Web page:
V-shaped recovery, as our favourite to win the race over the
next five years.
We have now switched back to “Hard Times” for everybody, the
flag being China’s future GDP growth rate. We are less
convinced that China can continue to exceed 8% per annum for
two reasons: exports are 38% of China’s GDP and exporting
into a flat Europe is taking its toll; and there are now
indications of an imminent bursting of the property bubble
which could lead to defaults on loans provided to
municipalities by Chinese banks.
If China dips below 5% economic growth, all the countries
which supply resources to China will feel the heat too. We
are now 60:40 on China having a soft/ hard landing versus a
4) American Civil War (Part 2)
Relations between Democrats and Republicans have fallen to
an all-time low, just when co-operation between the two
parties is essential to get America’s finances back in
order. The focus has been on Europe; but it could easily
switch to America if inflation picks up unexpectedly and
interest rates rise.
Nevertheless, its economy is in better shape; and it is a
unitary state capable of fixing things in a way that Europe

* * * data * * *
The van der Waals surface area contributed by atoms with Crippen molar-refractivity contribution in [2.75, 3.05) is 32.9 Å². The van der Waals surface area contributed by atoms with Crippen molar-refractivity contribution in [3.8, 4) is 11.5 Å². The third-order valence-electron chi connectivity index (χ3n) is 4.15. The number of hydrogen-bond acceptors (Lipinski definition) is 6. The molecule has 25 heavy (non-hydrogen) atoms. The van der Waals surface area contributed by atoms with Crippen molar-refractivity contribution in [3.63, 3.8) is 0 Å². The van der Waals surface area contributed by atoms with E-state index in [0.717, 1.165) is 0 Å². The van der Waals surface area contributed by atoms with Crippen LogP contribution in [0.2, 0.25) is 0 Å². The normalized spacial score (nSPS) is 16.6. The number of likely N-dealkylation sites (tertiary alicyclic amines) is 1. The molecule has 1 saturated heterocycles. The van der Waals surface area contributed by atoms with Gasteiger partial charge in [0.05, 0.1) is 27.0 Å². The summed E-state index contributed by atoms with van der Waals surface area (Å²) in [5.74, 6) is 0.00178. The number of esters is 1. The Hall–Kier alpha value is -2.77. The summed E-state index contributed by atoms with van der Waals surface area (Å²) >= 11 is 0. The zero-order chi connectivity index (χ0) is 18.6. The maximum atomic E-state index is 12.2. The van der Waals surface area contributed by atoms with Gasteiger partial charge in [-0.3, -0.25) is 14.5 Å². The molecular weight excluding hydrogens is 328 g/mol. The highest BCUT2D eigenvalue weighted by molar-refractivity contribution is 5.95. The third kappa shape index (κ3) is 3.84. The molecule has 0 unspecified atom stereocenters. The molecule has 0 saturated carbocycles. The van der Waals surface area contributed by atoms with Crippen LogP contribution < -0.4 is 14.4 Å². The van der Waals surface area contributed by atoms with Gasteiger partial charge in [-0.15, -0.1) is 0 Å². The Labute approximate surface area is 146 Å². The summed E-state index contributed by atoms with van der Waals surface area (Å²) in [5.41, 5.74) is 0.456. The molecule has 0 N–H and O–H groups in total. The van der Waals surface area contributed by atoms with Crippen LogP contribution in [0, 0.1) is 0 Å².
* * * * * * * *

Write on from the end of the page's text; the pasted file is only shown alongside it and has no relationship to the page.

– without establishing closer fiscal ties between its
members – cannot do. It remains to be seen whether the
presidential election will degenerate into an all-out war
between the candidates.
Given the widening gap between the rich and the middle class
and the poor caused by the recession, social unrest cannot
be ruled out. Meanwhile, it is unlikely during an election
year that any meaningful solution will be found to the
escalating cost of government health and welfare programmes.
Democracy and austerity are uneasy bedfellows. But if anyone
can find a way through, the Americans can. Never count them
By Clem Sunter
5) Syrian Showdown / Russian Spring / Iranian Blockade
2011 will be remembered as the year of the Arab Spring which
toppled regimes in some countries and continues to be a
revolutionary influence in others.
The jury is still out on whether genuine democracy and a
better life for all will result from what has happened so
far. The situation in Syria with its ties to Iran and its
proximity to Israel could have far more complex and
The surprise is that the Russians seem to have caught the
bug too with all kinds of implications for the nation
possessing the second biggest nuclear armoury on Earth.
Rightly, Time magazine has named the protester as its person
of the year.
We have maintained for several years that the biggest
potential event for another major war is if Iran is provoked
by sanctions to blockade the Strait of Hormuz, through which
a significant proportion of the world's oil is transported.
Will 2012 be the year in which this happens?
6) The Age of Intelligence
We have moved through the Age of Industrialisation and more
recently through the Age of Knowledge, and currently stand